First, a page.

The Pacifica Hybrid starts at $39,995, a $13,000 premium from the conventional Pacifica's $26,995 entry-level price. Considering the difference in fuel economy, it would take a little more than 16 years to break even. But this isn't really a fair comparison since the Hybrid Limited being tested started at $44,995. That's $1,300 more than the Pacifica Limited, the top-of-line gas model that starts at $43,695. So breaking even takes little more than one and-a-half years.

Economics aside, there are some compromises that you'll have to live with. For starters, the Hybrid is only offered as a seven passenger vehicle, and the individual second row seats do not fold into the floor. Instead, you have to remove them for maximum storage capacity, however, cargo space is identical to that of the conventional Pacifica. And while the standard Pacifica can tow 3,600 pounds, it's not recommend with the Hybrid. Finally, the Hybrid weighs 657 pounds more than the standard Pacifica, while having 27 less horsepower.

But the added weight doesn't seem to affect performance. The driveline is smooth and responsive, with the Hybrid driveline acting as the obedient servant, always ready, never overtaxed. The steering is light and lacking in feel, but accurate. Body lean is moderate, and body motions are well controlled, furnishing a compliant, comfortable ride. The only complaint is brake pedal travel, lacks a smooth progressive feel, making smooth braking difficult.

Fuel economy came in at 28 mpg, a bit lower than the estimate thanks to a heavy throttle foot.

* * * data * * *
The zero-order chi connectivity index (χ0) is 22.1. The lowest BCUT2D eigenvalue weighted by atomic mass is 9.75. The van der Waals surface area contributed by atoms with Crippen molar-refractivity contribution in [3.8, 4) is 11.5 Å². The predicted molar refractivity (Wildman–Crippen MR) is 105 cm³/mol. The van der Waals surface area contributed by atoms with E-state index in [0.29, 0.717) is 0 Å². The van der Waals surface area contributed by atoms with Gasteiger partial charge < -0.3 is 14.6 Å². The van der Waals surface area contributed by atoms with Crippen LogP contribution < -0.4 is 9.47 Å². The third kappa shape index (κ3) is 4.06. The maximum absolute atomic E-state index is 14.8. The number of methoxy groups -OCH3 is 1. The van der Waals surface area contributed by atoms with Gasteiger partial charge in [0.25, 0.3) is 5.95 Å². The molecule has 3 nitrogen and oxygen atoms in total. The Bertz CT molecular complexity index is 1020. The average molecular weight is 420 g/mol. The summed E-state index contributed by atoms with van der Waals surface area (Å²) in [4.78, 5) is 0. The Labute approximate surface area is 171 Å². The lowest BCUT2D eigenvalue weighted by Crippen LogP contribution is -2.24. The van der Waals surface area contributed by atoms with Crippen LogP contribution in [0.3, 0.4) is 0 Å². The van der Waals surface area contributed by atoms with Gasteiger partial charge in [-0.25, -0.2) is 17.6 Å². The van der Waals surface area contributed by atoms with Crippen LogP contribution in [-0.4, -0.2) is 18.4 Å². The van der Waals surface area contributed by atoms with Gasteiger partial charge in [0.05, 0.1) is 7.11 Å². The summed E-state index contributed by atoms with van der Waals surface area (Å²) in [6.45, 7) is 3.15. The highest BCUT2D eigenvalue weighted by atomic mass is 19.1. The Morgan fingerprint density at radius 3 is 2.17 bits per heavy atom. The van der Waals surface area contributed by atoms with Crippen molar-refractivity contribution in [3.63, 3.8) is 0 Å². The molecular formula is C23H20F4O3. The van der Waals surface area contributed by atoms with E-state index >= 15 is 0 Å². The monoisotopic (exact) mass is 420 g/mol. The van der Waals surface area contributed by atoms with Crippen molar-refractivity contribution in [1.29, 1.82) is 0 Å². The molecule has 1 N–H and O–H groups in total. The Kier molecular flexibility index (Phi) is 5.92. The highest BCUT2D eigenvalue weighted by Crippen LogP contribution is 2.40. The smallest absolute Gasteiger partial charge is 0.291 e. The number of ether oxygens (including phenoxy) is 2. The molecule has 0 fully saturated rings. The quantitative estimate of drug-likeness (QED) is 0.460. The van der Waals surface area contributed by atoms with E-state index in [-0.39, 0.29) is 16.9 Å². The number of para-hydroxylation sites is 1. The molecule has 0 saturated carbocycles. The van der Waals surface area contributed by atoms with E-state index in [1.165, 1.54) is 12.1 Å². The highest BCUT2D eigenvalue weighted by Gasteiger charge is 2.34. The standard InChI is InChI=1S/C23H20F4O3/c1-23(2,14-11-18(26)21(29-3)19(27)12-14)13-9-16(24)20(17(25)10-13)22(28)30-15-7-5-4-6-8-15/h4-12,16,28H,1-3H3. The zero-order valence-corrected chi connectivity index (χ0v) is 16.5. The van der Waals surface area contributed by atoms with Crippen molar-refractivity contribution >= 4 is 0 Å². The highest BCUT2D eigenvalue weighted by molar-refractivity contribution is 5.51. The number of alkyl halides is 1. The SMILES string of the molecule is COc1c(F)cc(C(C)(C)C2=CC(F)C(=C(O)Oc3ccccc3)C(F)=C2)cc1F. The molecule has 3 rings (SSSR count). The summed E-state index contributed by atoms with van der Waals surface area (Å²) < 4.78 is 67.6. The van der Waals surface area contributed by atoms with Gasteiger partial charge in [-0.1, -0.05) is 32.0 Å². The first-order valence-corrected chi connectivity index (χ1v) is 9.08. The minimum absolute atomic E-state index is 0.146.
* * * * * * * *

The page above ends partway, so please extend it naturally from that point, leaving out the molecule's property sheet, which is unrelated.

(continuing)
Driver assistance gear includes standard blind-spot monitoring with rear cross path detection, and optional forward collision warning, lane departure warning, parking assist, and a surround view camera. Although NHTSA hasn't crash tested the Pacifica Hybrid, the Insurance Institute for Highway Safety rates it a Top Safety Pick Plus, it's top ranking.

Front seats proved roomy, comfortable and could be heated and cooled. Second row seats provided adequate legroom and slide for and aft fro cargo/people carrying flexibility. However, seating was low making them ideal for children but less so for adults, although headroom was impressive. And, given the lack of children during the test drive, the cabin proved to be quiet.

While front seat occupants get an 8.4-inch touchscreen infotainment system, other passengers get an optional two high-definition 10-inch touchscreens where they can watch movies, play built-in games and connect personal devices to surf the Internet.

In many ways, the 2018 Chrysler Pacifica Hybrid is a mobile great room, a thoroughly comfortable, quiet, and now fuel efficient ride that's remarkably unremarkable. It's the perfect salve for an overwhelmed parent. The only way it could be better was if it could drive itself.


Hello, Waymo?


Base prices: $39,995-$44,995

Powertrain: 3.6-liter Atkinson Cycle V6 and dual electric motors

Horsepower: 260

Fuel type: Regular

EPA fuel economy (combined): 84 mpg-e (electric), 32 mpg (gas and electric)

Wheelbase: 121.6 inches

Length: 203.8 inches

Towing: Not recommended

Cargo capacity: 32.3-140.5 cubic feet

Curb weight: 4,987 pounds

IIHS rating: Top Safety Pick Plus


Larry Printz is an automotive journalist based in South Florida. Readers may send him email at